As in previous trials, phytase improved live performance and phosphorus digestibility in birds fed the diets containing normal phytate soybean meal.

In this experiment, male broiler chicks were fed a typical maize-soybean diet, without phytase to nine days of age.

From 10 to 35 days, they received diets with low- or normal-phytate soybean meal, with or without phytase addition.

From 23 to 35 days, feed intake decreased when phytase was added to the low-phytate soy diet and bodyweight was reduced at 35 days.

Phytase improved phosphorus digestibility, decreased bone strength for both soy types and reduced bone ash in the low-phytate soy-based dietary treatment.

Microalgal Feed Additive Affects Broiler Health

The long chain n-3 fatty acids, particularly docosahexaenoic acid (DHA, 22:6), are very important in the structure and function of cellular membranes, according to Lizza Macalintal from the Alltech-University of Kentucky Nutrition Research Alliance in her introduction to a study of the effects of dietary supplementation of microalgae on growth performance, immunity and fatty acid profile of broiler chicks.

Previous studies indicated that DHA provides unique properties to the lipid bilayer of cell membranes and contributes to membrane plasticity, fluidity and permeability, she said. These properties play a direct role in a variety of cellular and multicellular processes, including inflammation and immunity. Microalgae contain high amounts of omega-3 fatty acids, particularly DHA.

From their results, the researchers concluded that dietary supplementation of SP-1 enriched  omega-3 fatty acid deposition in fat tissue and enhanced the immune response.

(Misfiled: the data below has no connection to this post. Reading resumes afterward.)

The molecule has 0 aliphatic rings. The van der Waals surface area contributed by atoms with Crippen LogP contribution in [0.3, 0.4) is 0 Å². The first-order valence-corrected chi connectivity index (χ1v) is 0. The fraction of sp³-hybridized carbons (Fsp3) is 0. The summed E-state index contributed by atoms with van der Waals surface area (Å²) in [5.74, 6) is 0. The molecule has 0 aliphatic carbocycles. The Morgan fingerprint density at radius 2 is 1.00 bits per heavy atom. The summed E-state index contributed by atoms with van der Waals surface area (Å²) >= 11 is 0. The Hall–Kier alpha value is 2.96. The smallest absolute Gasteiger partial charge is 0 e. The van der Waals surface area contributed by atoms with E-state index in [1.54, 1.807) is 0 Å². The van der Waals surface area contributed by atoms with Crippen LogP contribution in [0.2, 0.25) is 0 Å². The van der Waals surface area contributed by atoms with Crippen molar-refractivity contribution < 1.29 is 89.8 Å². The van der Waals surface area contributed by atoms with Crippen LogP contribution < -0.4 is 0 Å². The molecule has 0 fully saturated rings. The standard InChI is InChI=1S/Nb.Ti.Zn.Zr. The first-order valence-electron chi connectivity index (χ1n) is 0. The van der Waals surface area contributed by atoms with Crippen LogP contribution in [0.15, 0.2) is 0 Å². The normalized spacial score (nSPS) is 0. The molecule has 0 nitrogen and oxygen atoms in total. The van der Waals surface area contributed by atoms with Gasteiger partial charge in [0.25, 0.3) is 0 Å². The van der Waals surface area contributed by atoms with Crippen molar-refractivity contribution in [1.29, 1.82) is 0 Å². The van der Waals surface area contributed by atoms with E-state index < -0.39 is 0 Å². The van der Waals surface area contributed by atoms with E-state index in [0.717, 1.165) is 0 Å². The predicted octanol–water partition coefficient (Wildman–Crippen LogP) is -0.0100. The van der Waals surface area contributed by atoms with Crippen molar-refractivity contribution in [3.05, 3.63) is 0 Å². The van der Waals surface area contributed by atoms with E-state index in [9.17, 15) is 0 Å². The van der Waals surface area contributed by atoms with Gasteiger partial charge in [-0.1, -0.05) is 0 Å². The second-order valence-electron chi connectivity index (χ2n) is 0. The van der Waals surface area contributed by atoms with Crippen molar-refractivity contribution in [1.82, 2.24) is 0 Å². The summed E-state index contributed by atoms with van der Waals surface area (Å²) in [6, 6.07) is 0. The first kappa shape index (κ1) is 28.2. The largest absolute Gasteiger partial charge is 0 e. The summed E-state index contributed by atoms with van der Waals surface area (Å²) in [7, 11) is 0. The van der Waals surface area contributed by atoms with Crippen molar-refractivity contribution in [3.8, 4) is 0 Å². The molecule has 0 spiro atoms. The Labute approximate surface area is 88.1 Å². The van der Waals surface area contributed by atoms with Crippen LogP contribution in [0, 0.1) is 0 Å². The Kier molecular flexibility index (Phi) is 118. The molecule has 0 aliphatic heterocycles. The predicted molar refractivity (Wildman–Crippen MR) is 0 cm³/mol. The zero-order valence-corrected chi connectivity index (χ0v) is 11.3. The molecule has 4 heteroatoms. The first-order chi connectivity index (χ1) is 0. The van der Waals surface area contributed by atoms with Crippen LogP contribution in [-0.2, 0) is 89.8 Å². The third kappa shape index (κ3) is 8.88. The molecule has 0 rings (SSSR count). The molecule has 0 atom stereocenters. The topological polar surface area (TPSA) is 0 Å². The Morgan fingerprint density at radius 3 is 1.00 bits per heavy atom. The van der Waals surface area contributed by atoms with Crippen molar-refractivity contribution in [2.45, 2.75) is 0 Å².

Chicks were fed maize-soybean meal diets containing 0, 0.5, 1.0 or 2.0 per cent Schizochytrium sp (SP-1, Alltech, Inc.) for 28 days. 

The addition of SP-1 did not affect the birds' feed intake, weight gain or feed conversion ratio to 21 days of age. However, linear increases were observed in the concentrations of DHA, eicosapentaenoic acid and total omega-3 FA in the abdominal fat with SP-1 supplementation.

Compared to other treatments, higher IgM titres persisted for 14 days after the first injection of sheep red blood cells for those birds fed diets with SP-1, and IgG titres were higher in this group seven days after a second injection.

References

Auttawong S. et al. The effects of corn particle size and time-limited feeding on broiler live performance during hot weather rearing.

Brown C. et al. The environmental impact of broiler production as influenced by virginiamycin and a feed enzyme.

Dozier W.A. III and J. B. Hess. Growth and meat yield responses of Hubbard × Cobb 500 male broilers fed diets formulated with distiller’s dried grains with solubles varying in ether extract content and inclusion rate from 1 to 33 days of age.

Eusebio-Balcazar P. et al. Effects of limestone particle size in pullet diets on hen performance, bone mineral density and keel bone deformities in aviaries or conventional cages.

Macalintal L. et al. Effects of dietary supplementation of microalgae on growth performance, immunity and fatty acid profile of broiler chicks.

Nusairat B. et al. Effect of adding phytase to low phytate and normal phytate SBM diets on male broiler live performance, phosphorus digestibility, bone ash, and bone strength.

Naehrer K. et al. Effects of deoxynivalenol on selected parameters of health performance in broiler chickens and the efficacy of a mycotoxin-counteracting feed additive.

Wilson K. et al. Evaluation of formic acid and propionic acid feed additives on environmental and caecal Salmonella Typhimurium in broilers.

All papers were presented at the 2014 International Poultry Science Forum, Atlanta, Georgia, US.

March 2014